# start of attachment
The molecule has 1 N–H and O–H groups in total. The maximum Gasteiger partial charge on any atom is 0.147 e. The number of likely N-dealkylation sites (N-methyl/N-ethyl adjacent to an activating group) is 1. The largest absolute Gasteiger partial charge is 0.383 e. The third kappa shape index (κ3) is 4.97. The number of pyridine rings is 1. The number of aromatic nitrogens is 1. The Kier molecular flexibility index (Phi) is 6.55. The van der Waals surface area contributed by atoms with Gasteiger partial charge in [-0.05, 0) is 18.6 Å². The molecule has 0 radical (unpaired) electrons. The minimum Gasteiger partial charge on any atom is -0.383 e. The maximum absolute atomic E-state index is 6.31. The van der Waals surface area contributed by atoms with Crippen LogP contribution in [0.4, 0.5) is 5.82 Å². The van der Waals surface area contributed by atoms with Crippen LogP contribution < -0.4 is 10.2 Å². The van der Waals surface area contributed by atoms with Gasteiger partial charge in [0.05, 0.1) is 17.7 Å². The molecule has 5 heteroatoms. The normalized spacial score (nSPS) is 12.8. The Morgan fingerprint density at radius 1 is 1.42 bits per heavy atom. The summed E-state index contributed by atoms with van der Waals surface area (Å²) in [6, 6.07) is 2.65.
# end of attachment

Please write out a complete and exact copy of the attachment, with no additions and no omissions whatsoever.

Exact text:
The molecule has 1 N–H and O–H groups in total. The maximum Gasteiger partial charge on any atom is 0.147 e. The number of likely N-dealkylation sites (N-methyl/N-ethyl adjacent to an activating group) is 1. The largest absolute Gasteiger partial charge is 0.383 e. The third kappa shape index (κ3) is 4.97. The number of pyridine rings is 1. The number of aromatic nitrogens is 1. The Kier molecular flexibility index (Phi) is 6.55. The van der Waals surface area contributed by atoms with Gasteiger partial charge in [-0.05, 0) is 18.6 Å². The molecule has 0 radical (unpaired) electrons. The minimum Gasteiger partial charge on any atom is -0.383 e. The maximum absolute atomic E-state index is 6.31. The van der Waals surface area contributed by atoms with Crippen LogP contribution in [0.4, 0.5) is 5.82 Å². The van der Waals surface area contributed by atoms with Crippen LogP contribution < -0.4 is 10.2 Å². The van der Waals surface area contributed by atoms with Gasteiger partial charge in [0.05, 0.1) is 17.7 Å². The molecule has 5 heteroatoms. The normalized spacial score (nSPS) is 12.8. The Morgan fingerprint density at radius 1 is 1.42 bits per heavy atom. The summed E-state index contributed by atoms with van der Waals surface area (Å²) in [6, 6.07) is 2.65.